According to Meriden, CT, dermatologist Dr. Nicholas Perricone, MD, processed and refined sugars play a pretty significant role in inflammation and advanced aging. “Glycation is the long-term effect that sugar has on the body,” he says. “High-glycemic foods are loaded with sugars that, when released, bind to proteins in the cells and to collagen in the skin. This sugar-protein bond also produces free radicals, which drive the production of inflammation. This glycation makes it difficult for cells to function properly, resulting in destructions to all organ systems, including the skin.”
Even though it’s hard to omit sugar entirely from your diet, natural sugars are thought to not cause a quick spike in blood sugar (since they help the body absorb sugar) like refined and processed sugars can, although any amount of sugar can cause it to climb somewhat.
March 25, 2011
January 11, 2011
Just like cutting an apple causes it to turn brown, oxidation affects your skin in a similar manner. As we age, the skin’s antioxidant defense system weakens, losing its capacity to fight the oxidative stress caused by free radicals.
Free radicals are naturally-occurring, unstable extra electrons that seek out other extra electrons from healthy cells, damaging them and creating more free radicals in the process. They cause DNA damage in cells throughout the body—including the skin—leading to inflammation and deterioration of the cells, essentially “rusting” them.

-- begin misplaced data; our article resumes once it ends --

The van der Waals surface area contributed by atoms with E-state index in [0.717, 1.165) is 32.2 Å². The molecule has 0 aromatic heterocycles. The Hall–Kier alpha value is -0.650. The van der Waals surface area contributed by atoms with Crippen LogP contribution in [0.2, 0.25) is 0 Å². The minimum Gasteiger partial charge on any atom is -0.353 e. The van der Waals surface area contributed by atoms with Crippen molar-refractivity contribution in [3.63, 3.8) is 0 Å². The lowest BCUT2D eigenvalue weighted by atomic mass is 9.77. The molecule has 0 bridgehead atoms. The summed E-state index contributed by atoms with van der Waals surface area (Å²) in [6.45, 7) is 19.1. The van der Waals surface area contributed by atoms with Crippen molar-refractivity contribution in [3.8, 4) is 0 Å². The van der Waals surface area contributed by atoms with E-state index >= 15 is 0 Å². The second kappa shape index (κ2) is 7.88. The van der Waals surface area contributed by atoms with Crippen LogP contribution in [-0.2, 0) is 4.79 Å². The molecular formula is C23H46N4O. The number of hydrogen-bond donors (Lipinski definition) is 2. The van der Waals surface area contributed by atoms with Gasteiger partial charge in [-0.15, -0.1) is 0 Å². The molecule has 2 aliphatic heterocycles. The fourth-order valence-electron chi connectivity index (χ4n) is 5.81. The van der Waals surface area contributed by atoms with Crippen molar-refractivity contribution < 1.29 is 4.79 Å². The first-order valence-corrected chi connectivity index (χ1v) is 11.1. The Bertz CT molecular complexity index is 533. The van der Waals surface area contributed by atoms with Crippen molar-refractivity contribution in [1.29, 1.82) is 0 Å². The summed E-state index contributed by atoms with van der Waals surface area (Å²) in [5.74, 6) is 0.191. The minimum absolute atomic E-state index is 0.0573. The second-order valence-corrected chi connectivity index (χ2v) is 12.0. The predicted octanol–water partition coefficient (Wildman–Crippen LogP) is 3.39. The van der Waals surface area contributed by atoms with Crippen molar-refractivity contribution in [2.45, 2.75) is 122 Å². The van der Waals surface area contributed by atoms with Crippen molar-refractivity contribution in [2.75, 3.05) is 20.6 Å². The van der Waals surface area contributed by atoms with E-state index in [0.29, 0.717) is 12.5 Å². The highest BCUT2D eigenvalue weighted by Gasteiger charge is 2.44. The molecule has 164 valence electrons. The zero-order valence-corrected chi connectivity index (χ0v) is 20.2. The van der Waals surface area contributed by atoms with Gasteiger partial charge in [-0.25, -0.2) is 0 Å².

Antioxidants bind to free radicals before they can cause this damage. Vitamin C, for example, prevents this from happening by protecting the cells.
To see for yourself, cut an apple and rub lemon juice on it. Just like it preserves the apple, it can help protect your skin.
December 6, 2010
Do you know where to find edible antioxidants?
Much has been reported about the value and importance of antioxidants and incorporating them in your diet and beauty products. Free radicals can cause inflammation, damage and disease, and antioxidants are vital because they fight these free radicals.
Think you know where to find antioxidants? You may be surprised where they’re hiding. Here are four unexpected examples…
Vitamin C: You know it’s found in citrus fruits like oranges and lemons, but you can also get it from sweet red peppers, plantains, broccoli, kale and potatoes.
Vitamin A: You know it’s found in liver, fish oil and eggs, but you can also find it in pumpkin and mozzarella cheese.
Vitamin E: You know it’s found in nuts and avocados, but you can also get it from ginger, soy-based mayonnaise, and asparagus.
Selenium: This mineral is widely known to be in fish, red meat, chicken, grains and eggs, but you’ll also find it in garlic.
November 10, 2010